Unified Theory of Palm Seed Germination

image.png.2a6e16e02a0a8bfb8a478ab737de4bb1.png

(Where: bh = bottom heat, fs = fresh seed, L = love, m = magic, p = patience, and t = time)

DISCLAIMER: Working theory; not yet peer reviewed.

"Fronds come and go; the spear is life!" - Anonymous Palmtalker

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On 10/13/2022 at 10:46 PM, Jerrrod said:

Can you eat dates from any other date palms or just true date palms?

Most if not all fruits from Phoenix species are edible but only the ones from true date palms (Phoenix dactylifera) have a good taste to them. 

Jon Sunder

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I have dried and ate some Phoenix canariensis and Phoenix reclinata dates before.  They tasted like Phoenix dactylifera "Honey" cultivar dates to me.  Not a lot of "flesh" on them, so not really worth the effort.  I just did it out of curiosity to see what they would taste like.

Unified Theory of Palm Seed Germination

image.png.2a6e16e02a0a8bfb8a478ab737de4bb1.png

(Where: bh = bottom heat, fs = fresh seed, L = love, m = magic, p = patience, and t = time)

DISCLAIMER: Working theory; not yet peer reviewed.

"Fronds come and go; the spear is life!" - Anonymous Palmtalker

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Only Phoenix I have are hybrid, of Patrick’s… P. Roe x P. Can, and P. Roe crossed with some palms from Parrot Jungle in Florida not sure which. No idea how hardy they will be but I’d like to fine a P. Theophrasti and a pure P. Canariensis… those have been hard to find. 

C99A6BB7-2D87-48C3-801B-A31F43EEE5B3.jpeg

5B9E4601-FE6D-4AC5-B878-6A5D56AD0CB5.jpeg

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Some Phoenix spp. survivors of the February 2021 freeze in San Antonio:

Phoenix reclinata (Riverwalk):

Clump 1 (Between The Pearl and downtown):

image.thumb.jpeg.9ef4ae05b6cde046a888feb0cdceba5d.jpeg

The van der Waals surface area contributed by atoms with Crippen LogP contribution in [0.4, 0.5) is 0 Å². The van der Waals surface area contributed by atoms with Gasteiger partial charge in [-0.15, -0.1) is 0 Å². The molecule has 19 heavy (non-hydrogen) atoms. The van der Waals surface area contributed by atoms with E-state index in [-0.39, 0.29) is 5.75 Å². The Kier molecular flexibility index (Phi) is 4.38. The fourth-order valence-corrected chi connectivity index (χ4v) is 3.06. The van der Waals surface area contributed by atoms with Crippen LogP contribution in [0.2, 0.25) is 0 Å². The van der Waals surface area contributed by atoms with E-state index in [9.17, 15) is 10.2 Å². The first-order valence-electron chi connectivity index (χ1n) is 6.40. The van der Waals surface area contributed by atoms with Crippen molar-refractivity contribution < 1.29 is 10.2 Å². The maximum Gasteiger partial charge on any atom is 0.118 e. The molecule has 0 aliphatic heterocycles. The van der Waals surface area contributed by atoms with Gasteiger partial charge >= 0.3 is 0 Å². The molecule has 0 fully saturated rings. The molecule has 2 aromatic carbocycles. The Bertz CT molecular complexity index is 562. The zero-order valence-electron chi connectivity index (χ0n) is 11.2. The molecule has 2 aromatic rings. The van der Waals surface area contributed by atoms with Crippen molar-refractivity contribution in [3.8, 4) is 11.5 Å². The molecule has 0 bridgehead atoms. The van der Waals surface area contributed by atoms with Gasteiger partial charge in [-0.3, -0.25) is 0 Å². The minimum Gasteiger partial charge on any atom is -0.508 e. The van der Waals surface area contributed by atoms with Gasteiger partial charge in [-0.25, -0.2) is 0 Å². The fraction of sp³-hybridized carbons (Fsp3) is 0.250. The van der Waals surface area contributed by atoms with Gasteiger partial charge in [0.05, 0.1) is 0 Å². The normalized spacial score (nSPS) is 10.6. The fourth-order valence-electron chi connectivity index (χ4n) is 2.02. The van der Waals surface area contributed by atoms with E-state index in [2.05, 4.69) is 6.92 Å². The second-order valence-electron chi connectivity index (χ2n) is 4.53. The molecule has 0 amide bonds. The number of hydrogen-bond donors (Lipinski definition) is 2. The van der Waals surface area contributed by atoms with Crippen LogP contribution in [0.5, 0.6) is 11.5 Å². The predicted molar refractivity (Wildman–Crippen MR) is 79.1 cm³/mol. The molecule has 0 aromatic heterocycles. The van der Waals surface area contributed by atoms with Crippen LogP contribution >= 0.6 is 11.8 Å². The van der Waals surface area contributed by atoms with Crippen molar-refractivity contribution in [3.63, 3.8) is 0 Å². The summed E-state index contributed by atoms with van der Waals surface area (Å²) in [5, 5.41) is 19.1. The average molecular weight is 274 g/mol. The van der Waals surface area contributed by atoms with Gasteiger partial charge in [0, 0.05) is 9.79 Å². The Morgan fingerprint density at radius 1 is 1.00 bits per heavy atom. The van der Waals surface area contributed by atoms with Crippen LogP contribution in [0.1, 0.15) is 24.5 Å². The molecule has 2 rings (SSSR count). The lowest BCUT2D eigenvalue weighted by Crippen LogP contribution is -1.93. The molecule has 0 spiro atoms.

Clump 2 (Between The Pearl and downtown):

image.thumb.jpeg.ecbaf4642480bd22a9bb8b4b90c98152.jpeg

Phoenix reclinata (Oblate School of Theology):

image.thumb.jpeg.294d36e53ac245edb478cef6dd6c569b.jpeg

Phoenix dactylifera (Oblate School of Theology):

image.thumb.jpeg.8c3be1958f8ca7636ad7544cdced0767.jpeg

Three of six Phoenix dactylifera planted in the open survived at the Oblate School of Theology.  Two of those survivors had new growth from both the main truck, as well as the suckers.  One of them trunk died, but grew back from suckers.

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Unified Theory of Palm Seed Germination

image.png.2a6e16e02a0a8bfb8a478ab737de4bb1.png

(Where: bh = bottom heat, fs = fresh seed, L = love, m = magic, p = patience, and t = time)

DISCLAIMER: Working theory; not yet peer reviewed.

"Fronds come and go; the spear is life!" - Anonymous Palmtalker

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On 10/14/2022 at 10:44 PM, Xenon said:

You'd think public institutions would have higher standards when publishing stuff like this based on what seems like cursory google search...the first three shouldn't be in the table at all

Well I don't know what they're smoking over at these insitutions!

ceri.thumb.jpg.1ead354a724419f8a6051c04c18eb30b.jpg

Edited by MSX
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48 minutes ago, MSX said:

Well I don't know what they're smoking over at these insitutions!

ceri.thumb.jpg.1ead354a724419f8a6051c04c18eb30b.jpg

I've heard the cerifera is less hardy in a wet humid climate such as Florida. Whilst in a dry climate they are more hardy. Cerifera is native to the atlas mountains in Morocco which isnt very humid or wet, whilst the green form is found in areas of Europe that are more wet and humid.

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16 minutes ago, Foxpalms said:

I've heard the cerifera is less hardy in a wet humid climate such as Florida.

I have heard the same.  Definitely slower growers than the Chamaerops humilis var humilis.  There were some nice Chamaerops humilis var argentea specimens growing at the Fort Worth Botanical Gardens prior to the 2021 Freeze; not sure how they fared thereafter though....